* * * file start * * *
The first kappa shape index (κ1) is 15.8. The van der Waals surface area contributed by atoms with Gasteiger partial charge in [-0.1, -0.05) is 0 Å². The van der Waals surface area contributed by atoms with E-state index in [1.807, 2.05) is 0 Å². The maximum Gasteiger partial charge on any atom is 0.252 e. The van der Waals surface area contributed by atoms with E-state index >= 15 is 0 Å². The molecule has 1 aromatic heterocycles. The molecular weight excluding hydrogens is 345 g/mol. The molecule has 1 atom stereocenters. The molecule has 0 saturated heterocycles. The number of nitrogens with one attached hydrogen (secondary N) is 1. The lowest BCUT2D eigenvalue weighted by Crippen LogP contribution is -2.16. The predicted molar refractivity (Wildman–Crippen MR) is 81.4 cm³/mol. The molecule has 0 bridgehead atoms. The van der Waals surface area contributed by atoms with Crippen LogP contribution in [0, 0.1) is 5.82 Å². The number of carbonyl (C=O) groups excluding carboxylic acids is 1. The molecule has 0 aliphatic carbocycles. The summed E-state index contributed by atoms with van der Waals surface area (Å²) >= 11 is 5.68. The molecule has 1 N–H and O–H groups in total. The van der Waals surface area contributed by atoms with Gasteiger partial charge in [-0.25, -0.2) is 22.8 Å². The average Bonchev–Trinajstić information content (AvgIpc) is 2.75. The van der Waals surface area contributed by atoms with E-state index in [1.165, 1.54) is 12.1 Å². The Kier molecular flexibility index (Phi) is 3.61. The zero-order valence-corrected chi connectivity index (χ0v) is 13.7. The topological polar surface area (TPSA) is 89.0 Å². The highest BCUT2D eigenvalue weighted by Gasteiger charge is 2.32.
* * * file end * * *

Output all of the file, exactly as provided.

The first kappa shape index (κ1) is 15.8. The van der Waals surface area contributed by atoms with Gasteiger partial charge in [-0.1, -0.05) is 0 Å². The van der Waals surface area contributed by atoms with E-state index in [1.807, 2.05) is 0 Å². The maximum Gasteiger partial charge on any atom is 0.252 e. The van der Waals surface area contributed by atoms with E-state index >= 15 is 0 Å². The molecule has 1 aromatic heterocycles. The molecular weight excluding hydrogens is 345 g/mol. The molecule has 1 atom stereocenters. The molecule has 0 saturated heterocycles. The number of nitrogens with one attached hydrogen (secondary N) is 1. The lowest BCUT2D eigenvalue weighted by Crippen LogP contribution is -2.16. The predicted molar refractivity (Wildman–Crippen MR) is 81.4 cm³/mol. The molecule has 0 bridgehead atoms. The van der Waals surface area contributed by atoms with Crippen LogP contribution in [0, 0.1) is 5.82 Å². The number of carbonyl (C=O) groups excluding carboxylic acids is 1. The molecule has 0 aliphatic carbocycles. The summed E-state index contributed by atoms with van der Waals surface area (Å²) >= 11 is 5.68. The molecule has 1 N–H and O–H groups in total. The van der Waals surface area contributed by atoms with Gasteiger partial charge in [-0.25, -0.2) is 22.8 Å². The average Bonchev–Trinajstić information content (AvgIpc) is 2.75. The van der Waals surface area contributed by atoms with E-state index in [1.165, 1.54) is 12.1 Å². The Kier molecular flexibility index (Phi) is 3.61. The zero-order valence-corrected chi connectivity index (χ0v) is 13.7. The topological polar surface area (TPSA) is 89.0 Å². The highest BCUT2D eigenvalue weighted by Gasteiger charge is 2.32.